ORLOV A.A. “And You, Vampire, Admiral Napier, Don’t Expect the Banquet”. The Case on the Surveillance of the British Vice-Admiral Sir Charles Napier in St. Petersburg in 1856

DOI: https://doi.org/10.15688/jvolsu4.2016.6.2

Aleksandr A. Orlov

Doctor of Sciences (History), Associate Professor, Professor of Department of Modern and Contemporary History,

Moscow State Pedagogical University

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Malaya Pirogovskaya St., 1/1, 119991 Moscow, Russian Federation


Abstract. The Crimean War of 1853-1856 provoked the hostility between the Russian and the English peoples. This had contributed to the confrontational thinking in the consciousness of the two peoples. The changes in mentality had for a long time been anchored through the efforts of the authorities and the media of that time (newspapers, magazines and cartoons). Military operations had led to the fact that their members had realized the disparity of the imposed stereotypes. Disappointment with propaganda clichés prompted some British to think over the reason for their personal failure, to get acquainted closer with the life of former enemies and to inform the public of their country about truth.

The author carries out the analysis of unpublished archival documents from the State Archive of the Russian Federation (GA RF), which allow talking about the visit of former commander of the Baltic squadron of the English fleet, Vice-Admiral Ch.J. Napier to St. Petersburg in July 1856, and the surveillance of him by the Russian security police. Ch. J. Napier, motivated by the concepts of personal honour, aimed to get the Russian authorities’ confirmation of the correctness of his actions in the maritime campaign of 1854. He partially succeeded, but the Emperor Alexander II was not willing to meet with him. Ch.J. Napier had not succeeded in gaining justification from the British authorities either. Apparently, neither Russian nor British government no longer needed a positive image of the other country. The Russian-British relations had been tense (or worse) throughout the rest part of the 19th century. Russia reoriented to France and (to a lesser extent) to the United States, while Britain found itself at the threshold of the “splendid isolation” era. Only the appearance of Germany as a dangerous enemy, which had established at the borders of the British colonial possessions in different parts of the world and had finally broken the “balance of powers” in Europe, made London and St. Petersburg forget the disputes and jointly oppose Berlin in 1914.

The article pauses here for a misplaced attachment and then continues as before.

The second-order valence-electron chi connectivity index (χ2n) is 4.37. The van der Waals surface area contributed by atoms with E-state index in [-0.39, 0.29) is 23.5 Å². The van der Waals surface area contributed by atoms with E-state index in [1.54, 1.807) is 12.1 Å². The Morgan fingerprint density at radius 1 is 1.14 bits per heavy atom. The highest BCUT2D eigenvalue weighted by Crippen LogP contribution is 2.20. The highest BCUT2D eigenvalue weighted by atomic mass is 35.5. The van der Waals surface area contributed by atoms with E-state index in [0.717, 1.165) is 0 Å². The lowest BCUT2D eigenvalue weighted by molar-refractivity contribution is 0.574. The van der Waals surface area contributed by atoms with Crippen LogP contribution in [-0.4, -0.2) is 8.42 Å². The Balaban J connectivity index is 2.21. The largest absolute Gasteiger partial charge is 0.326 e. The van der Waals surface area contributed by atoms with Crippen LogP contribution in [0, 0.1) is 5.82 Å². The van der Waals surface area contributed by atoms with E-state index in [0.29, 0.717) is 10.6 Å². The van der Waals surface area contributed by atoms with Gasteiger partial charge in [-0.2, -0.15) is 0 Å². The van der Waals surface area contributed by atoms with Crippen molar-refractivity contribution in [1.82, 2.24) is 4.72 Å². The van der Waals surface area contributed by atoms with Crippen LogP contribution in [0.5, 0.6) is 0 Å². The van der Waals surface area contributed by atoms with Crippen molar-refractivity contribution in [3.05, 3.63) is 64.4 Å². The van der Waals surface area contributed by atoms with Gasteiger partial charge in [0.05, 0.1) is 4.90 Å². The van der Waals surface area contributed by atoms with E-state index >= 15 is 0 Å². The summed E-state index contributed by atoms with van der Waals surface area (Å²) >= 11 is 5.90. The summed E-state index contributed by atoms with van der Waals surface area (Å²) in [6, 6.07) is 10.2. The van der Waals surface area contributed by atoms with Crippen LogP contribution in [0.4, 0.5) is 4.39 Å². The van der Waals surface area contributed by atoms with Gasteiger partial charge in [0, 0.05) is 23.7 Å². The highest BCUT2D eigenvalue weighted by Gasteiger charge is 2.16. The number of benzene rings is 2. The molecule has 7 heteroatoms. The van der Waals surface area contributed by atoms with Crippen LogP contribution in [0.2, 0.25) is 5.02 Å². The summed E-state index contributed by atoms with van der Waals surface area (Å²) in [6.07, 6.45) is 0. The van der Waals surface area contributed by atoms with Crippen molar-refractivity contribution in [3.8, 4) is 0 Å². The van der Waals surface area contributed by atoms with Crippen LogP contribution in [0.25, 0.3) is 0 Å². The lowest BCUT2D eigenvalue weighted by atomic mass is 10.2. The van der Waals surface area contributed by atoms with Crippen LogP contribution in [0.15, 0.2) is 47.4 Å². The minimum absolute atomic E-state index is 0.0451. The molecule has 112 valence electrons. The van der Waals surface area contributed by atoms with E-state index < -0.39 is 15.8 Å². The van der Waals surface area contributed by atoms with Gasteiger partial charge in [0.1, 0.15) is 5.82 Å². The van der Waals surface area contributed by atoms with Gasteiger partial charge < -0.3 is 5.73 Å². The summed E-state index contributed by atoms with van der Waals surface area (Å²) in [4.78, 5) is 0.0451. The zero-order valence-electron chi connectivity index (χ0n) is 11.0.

Key words: Crimean War of 1853-1856, the United Kingdom, France, national stereotypes, Vice-Admiral Ch.J. Napier, surveillance of foreigners in Russia, Third Department of His Imperial Majesty’s Office.

Лицензия Creative Commons

“And You, Vampire, Admiral Napier, Don’t Expect the Banquet”. The Case on the Surveillance of the British Vice-Admiral Sir Charles Napier in St. Petersburg in 1856 by Orlov A.A. is licensed under a Creative Commons Attribution 4.0 International License.

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